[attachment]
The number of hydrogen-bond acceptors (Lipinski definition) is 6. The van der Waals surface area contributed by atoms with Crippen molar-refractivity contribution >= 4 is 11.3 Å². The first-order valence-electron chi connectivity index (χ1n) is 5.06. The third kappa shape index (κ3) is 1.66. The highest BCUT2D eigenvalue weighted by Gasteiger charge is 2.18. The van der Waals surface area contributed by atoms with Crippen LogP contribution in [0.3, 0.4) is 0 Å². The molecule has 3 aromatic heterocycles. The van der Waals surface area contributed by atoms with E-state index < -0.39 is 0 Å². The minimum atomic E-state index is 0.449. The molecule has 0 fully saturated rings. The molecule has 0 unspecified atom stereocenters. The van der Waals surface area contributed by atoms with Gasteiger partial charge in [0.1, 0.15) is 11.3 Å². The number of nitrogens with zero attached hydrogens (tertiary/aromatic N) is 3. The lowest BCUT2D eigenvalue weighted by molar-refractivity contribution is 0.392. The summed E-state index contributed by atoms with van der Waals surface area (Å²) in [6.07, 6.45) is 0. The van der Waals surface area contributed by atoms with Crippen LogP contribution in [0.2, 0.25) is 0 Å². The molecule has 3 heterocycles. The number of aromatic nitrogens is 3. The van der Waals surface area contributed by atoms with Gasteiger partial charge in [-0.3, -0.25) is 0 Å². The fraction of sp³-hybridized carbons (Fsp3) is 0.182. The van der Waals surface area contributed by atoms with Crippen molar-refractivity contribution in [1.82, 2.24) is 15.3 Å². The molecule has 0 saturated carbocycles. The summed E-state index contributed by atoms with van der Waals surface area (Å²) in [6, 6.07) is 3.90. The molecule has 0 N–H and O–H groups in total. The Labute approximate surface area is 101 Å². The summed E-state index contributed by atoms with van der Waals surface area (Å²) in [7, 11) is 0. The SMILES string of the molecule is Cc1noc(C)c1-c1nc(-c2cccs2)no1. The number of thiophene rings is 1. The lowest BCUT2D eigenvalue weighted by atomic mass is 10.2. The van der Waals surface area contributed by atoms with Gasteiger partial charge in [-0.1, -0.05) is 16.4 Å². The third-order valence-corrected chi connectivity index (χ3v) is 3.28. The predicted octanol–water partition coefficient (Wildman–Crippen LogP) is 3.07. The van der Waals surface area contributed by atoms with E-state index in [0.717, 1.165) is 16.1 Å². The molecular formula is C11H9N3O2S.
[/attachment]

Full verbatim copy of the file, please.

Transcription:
The number of hydrogen-bond acceptors (Lipinski definition) is 6. The van der Waals surface area contributed by atoms with Crippen molar-refractivity contribution >= 4 is 11.3 Å². The first-order valence-electron chi connectivity index (χ1n) is 5.06. The third kappa shape index (κ3) is 1.66. The highest BCUT2D eigenvalue weighted by Gasteiger charge is 2.18. The van der Waals surface area contributed by atoms with Crippen LogP contribution in [0.3, 0.4) is 0 Å². The molecule has 3 aromatic heterocycles. The van der Waals surface area contributed by atoms with E-state index < -0.39 is 0 Å². The minimum atomic E-state index is 0.449. The molecule has 0 fully saturated rings. The molecule has 0 unspecified atom stereocenters. The van der Waals surface area contributed by atoms with Gasteiger partial charge in [0.1, 0.15) is 11.3 Å². The number of nitrogens with zero attached hydrogens (tertiary/aromatic N) is 3. The lowest BCUT2D eigenvalue weighted by molar-refractivity contribution is 0.392. The summed E-state index contributed by atoms with van der Waals surface area (Å²) in [6.07, 6.45) is 0. The van der Waals surface area contributed by atoms with Crippen LogP contribution in [0.2, 0.25) is 0 Å². The molecule has 3 heterocycles. The number of aromatic nitrogens is 3. The van der Waals surface area contributed by atoms with Gasteiger partial charge in [-0.3, -0.25) is 0 Å². The fraction of sp³-hybridized carbons (Fsp3) is 0.182. The van der Waals surface area contributed by atoms with Crippen molar-refractivity contribution in [1.82, 2.24) is 15.3 Å². The molecule has 0 saturated carbocycles. The summed E-state index contributed by atoms with van der Waals surface area (Å²) in [6, 6.07) is 3.90. The molecule has 0 N–H and O–H groups in total. The Labute approximate surface area is 101 Å². The summed E-state index contributed by atoms with van der Waals surface area (Å²) in [7, 11) is 0. The SMILES string of the molecule is Cc1noc(C)c1-c1nc(-c2cccs2)no1. The number of thiophene rings is 1. The lowest BCUT2D eigenvalue weighted by atomic mass is 10.2. The van der Waals surface area contributed by atoms with Gasteiger partial charge in [-0.1, -0.05) is 16.4 Å². The third-order valence-corrected chi connectivity index (χ3v) is 3.28. The predicted octanol–water partition coefficient (Wildman–Crippen LogP) is 3.07. The van der Waals surface area contributed by atoms with E-state index in [0.717, 1.165) is 16.1 Å². The molecular formula is C11H9N3O2S.